The US is taking a major step forward in interplanetary
mining, drafting a new bill to aid development of the asteroid mining industry.
A bill has been forward “to promote the development of a commercial
asteroid resources industry for outer space in the United States and to
increase the exploration and utilisation of asteroid resources in outer space”.
Dubbed the American Space Technology for Exploring Resource Opportunities In Deep Space Act or
the ASTEROIDS Act in a show of love
for acronyms, it is the first major step in regulating and supporting extra-terrestrial
mining since the 1967 Outer Space Treaty, which set out international standards
for space exploration and ownership of materials found in space.
The treaty defines the sovereignty, or lack thereof, of
asteroid mining. It means that countries, or companies, can’t simply plant a
flag and claim sovereignty; however they can extract the metals and minerals
discovered on the asteroid.
The new US bill is focused on facilitating commercial
exploration, discouraging government barriers to the development of industries
for the exploration of asteroids, as well as outlining resolution of legal
disputes in space exploration.
It comes at a time when the space race has been
commercialised and the focus in the potentially huge levels of minerals and
metals that are believed to be found in asteroids.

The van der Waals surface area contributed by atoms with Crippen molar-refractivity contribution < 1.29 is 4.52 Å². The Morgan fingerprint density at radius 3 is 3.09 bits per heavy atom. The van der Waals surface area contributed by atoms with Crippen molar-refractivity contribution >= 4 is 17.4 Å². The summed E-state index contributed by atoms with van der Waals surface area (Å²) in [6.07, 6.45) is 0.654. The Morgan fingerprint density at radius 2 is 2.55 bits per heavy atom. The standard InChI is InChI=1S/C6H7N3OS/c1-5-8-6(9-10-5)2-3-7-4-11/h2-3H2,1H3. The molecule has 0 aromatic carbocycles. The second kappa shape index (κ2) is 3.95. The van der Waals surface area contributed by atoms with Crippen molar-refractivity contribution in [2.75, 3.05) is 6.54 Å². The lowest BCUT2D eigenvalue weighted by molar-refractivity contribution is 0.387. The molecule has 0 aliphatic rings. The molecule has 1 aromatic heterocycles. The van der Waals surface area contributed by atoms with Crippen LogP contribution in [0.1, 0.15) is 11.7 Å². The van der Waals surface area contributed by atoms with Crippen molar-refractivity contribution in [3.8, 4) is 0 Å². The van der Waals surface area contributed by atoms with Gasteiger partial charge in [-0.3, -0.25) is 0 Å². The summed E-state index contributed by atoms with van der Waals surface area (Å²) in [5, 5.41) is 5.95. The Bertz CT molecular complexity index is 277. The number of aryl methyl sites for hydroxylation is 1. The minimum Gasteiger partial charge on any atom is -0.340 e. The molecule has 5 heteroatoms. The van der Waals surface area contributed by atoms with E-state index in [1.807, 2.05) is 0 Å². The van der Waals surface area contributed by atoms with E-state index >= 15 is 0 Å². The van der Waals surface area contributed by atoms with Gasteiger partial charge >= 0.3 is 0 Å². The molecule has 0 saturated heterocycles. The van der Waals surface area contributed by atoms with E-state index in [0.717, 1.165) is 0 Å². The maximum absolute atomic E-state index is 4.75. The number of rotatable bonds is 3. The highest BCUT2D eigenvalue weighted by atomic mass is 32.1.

“We do know now that there
are materials of enormous economic interest available in space, any near earth
object has a platinum group metals concentration greater than the best
terrestrial ores,” according to Princeton’s Space Studies Institute director Lee Valentine in his article A Space Roadmap: Mine the
Sky, Defend the Earth, Settle the Universe.
The moon is also understood
to hold more than twenty times the amount of titanium and platinum than
anywhere on earth, as well as the extremely rare helium 3 – which is valued at
around $90 000 per ounce.
There are already a number of
companies focused on mining near earth asteroids, as well as the lunar surface.
Deep Space Industries has also formed for asteroid mining,
while China has sent rockets to explore the lunar surface for minerals, with
the Chinese Government stating that “China’s space exploration will not
stop at the moon; our target is deep space”.
The Japanese have also recently made leaps in this direction,
as they prepare to launch a new probe to conduct mineral exploration on
The project is run by the Japan Aerospace Exploration Agency (JAXA).
The exploration satellite will
arrive at the asteroid in 2018, when it will fire a projectile into the
asteroid to blast off material, gather the loose material and then return to
For a greater insight into the hows and whys space mining
click here to see an infographic explaining the industry.